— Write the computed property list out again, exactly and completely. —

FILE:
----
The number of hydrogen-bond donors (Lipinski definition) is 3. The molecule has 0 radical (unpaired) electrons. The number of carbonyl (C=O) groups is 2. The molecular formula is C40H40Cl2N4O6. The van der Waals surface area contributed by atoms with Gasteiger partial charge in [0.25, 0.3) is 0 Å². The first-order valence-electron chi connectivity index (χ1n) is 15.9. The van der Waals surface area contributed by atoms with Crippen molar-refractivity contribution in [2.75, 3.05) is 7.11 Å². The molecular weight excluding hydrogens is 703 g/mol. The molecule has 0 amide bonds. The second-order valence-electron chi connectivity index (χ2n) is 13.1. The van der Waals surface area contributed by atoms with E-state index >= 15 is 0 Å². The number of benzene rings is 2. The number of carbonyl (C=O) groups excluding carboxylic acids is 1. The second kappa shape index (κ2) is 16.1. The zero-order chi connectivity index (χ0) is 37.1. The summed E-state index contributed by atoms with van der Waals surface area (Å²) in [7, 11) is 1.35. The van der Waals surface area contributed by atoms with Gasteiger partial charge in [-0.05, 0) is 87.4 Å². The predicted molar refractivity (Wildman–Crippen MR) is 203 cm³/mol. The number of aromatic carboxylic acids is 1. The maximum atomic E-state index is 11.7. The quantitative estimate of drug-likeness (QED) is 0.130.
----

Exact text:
The number of hydrogen-bond donors (Lipinski definition) is 3. The molecule has 0 radical (unpaired) electrons. The number of carbonyl (C=O) groups is 2. The molecular formula is C40H40Cl2N4O6. The van der Waals surface area contributed by atoms with Gasteiger partial charge in [0.25, 0.3) is 0 Å². The first-order valence-electron chi connectivity index (χ1n) is 15.9. The van der Waals surface area contributed by atoms with Crippen molar-refractivity contribution in [2.75, 3.05) is 7.11 Å². The molecular weight excluding hydrogens is 703 g/mol. The molecule has 0 amide bonds. The second-order valence-electron chi connectivity index (χ2n) is 13.1. The van der Waals surface area contributed by atoms with E-state index >= 15 is 0 Å². The number of benzene rings is 2. The number of carbonyl (C=O) groups excluding carboxylic acids is 1. The second kappa shape index (κ2) is 16.1. The zero-order chi connectivity index (χ0) is 37.1. The summed E-state index contributed by atoms with van der Waals surface area (Å²) in [7, 11) is 1.35. The van der Waals surface area contributed by atoms with Gasteiger partial charge in [-0.05, 0) is 87.4 Å². The predicted molar refractivity (Wildman–Crippen MR) is 203 cm³/mol. The number of aromatic carboxylic acids is 1. The maximum atomic E-state index is 11.7. The quantitative estimate of drug-likeness (QED) is 0.130.